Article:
Here’s an interesting tidbit for your day: According to recent research conducted by Pascal Wallisch and Nicole Leal of New York University, when it comes to the music psychopaths listen to, a couple of songs stand out. The research hasn’t yet been published, but it was presented this week at the Society for Neuroscience meeting in Washington, D.C. — and, it turns out, it’s all just the tip of what could be a large and fascinating iceberg.
About psychopaths, Wallisch observed according to the Washington Post, “The cliché is they are all in prison, but they’re all over.” This is true, but it’s useful to take that statement with a couple of other facts in mind. First, it’s worth remembering that psychopaths only make up about one percent of the general population (and yes, one percent of a large number is still a large number — but the point is that we’re not all generally surrounded by psychopaths at any given time); and second, it’s estimated that the percentage is much higher in prison populations: around 15 to 25 percent. (Note, too, that both figures specifically pertain to men; obviously psychopaths of other genders exist, but not nearly as much research has been done about them.) This is speculation on my part, but I suspect that the cliché Wallisch highlights is at least partly due to the disparity between the percentage of psychopaths in the general population versus prison populations.
In any event, the sample size for the current research included nearly 200 psychology students at NYU, which means that statistically, it’s likely that one to two participants actually were psychopaths. First, the participants took a questionnaire that measured them on psychopathic traits (I haven’t been able to find information about exactly which scale they used, but for what it’s worth, it was probably something like — if not actually — the Levenson Self-Report Psychopathy Scale); then, they rated a whole bunch of different songs on a seven-point scale. When the researchers examined the overlap between participants who scored highly on the psychopathy scale and how they rated the songs, they found that there was a general trend of likes and dislikes for about 20 songs. Among the songs the folks who scored highly on the psychopathy scale liked were:
Eminem, “Lose Yourself”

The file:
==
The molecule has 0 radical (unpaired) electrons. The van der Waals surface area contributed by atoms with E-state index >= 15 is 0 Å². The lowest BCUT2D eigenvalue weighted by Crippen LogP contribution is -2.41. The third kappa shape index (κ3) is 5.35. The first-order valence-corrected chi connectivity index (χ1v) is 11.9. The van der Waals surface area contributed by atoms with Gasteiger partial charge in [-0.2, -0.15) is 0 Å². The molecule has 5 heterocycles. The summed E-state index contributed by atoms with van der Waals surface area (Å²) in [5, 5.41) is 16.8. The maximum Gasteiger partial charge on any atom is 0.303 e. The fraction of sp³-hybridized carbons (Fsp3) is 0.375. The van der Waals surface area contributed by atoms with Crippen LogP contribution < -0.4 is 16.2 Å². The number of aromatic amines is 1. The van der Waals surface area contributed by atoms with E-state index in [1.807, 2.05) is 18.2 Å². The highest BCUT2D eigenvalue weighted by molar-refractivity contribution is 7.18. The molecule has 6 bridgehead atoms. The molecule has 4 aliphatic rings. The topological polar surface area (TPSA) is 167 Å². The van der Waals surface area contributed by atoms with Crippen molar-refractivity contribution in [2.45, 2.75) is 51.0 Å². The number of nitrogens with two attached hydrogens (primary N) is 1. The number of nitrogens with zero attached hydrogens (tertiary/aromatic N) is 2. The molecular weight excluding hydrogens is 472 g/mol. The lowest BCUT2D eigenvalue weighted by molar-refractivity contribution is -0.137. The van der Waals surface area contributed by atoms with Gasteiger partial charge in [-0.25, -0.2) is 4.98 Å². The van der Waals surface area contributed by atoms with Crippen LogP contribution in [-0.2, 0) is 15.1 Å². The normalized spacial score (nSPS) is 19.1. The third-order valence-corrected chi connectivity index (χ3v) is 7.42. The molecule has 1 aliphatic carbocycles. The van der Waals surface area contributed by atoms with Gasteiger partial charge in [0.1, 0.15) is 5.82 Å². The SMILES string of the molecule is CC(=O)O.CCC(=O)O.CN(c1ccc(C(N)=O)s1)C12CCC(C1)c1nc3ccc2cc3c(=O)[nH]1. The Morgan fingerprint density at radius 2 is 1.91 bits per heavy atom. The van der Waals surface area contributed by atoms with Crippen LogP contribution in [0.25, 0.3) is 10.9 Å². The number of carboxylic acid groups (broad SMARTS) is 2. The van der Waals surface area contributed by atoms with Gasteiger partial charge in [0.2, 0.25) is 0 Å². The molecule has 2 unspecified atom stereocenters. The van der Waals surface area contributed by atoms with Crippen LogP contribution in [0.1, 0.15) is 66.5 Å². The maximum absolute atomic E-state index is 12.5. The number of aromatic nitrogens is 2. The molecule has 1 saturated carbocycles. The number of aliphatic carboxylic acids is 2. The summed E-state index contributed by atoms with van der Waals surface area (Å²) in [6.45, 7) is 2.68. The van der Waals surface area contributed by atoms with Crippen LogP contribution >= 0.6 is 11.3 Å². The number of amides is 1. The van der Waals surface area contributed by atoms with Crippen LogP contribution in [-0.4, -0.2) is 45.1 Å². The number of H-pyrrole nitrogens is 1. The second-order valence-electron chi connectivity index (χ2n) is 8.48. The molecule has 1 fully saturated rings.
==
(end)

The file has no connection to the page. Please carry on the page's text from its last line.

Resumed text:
Blackstreet, “No Diggity”
Justin Bieber, “What Do You Mean”
And among the dislikes were:
Dire Straits, “Money For Nothing”
Various, “The Wayward Wind”
The Knack, “My Sharona”
There is something that is vaguely hilarious to me about the fact that psychopaths really like Bieber, but hate “My Sharona.” Maybe that's just me, though.
This isn’t actually the first time this research has made the rounds; a number of outlets covered the preliminary findings when they were released at the end of September, including The Guardian in a delightfully named piece titled, “Playlist of the Lambs: Psychopaths May Have Distinct Musical Preferences.” At the time, The Guardian pointed out, the research team made sure to underline the fact that the results were both preliminary and unpublished — which means they haven’t been peer-reviewed — but that it revealed enough that was of interest to prompt work on a much larger study examining musical preferences as they relate to psychopathy. The question is about whether groups of songs might be used to predict psychopaths.
According to the Washington Post, the researchers haven’t yet identified any larger patterns in the songs preferred by psychopaths; prior to the current study, Leal had hypothesized that songs without lyrics might be popular with psychopaths (the reasoning being that lyrics are often about people’s feelings, which may not appeal to someone with a disorder characterized by a lack of empathy), but the results didn’t support the hypothesis, so it’s back to the drawing board for now. Further research might uncover patterns that the initial research didn’t.
Honestly, though, I have to ask: Is anyone going to look into how psychopaths feel about Huey Lewis and the News?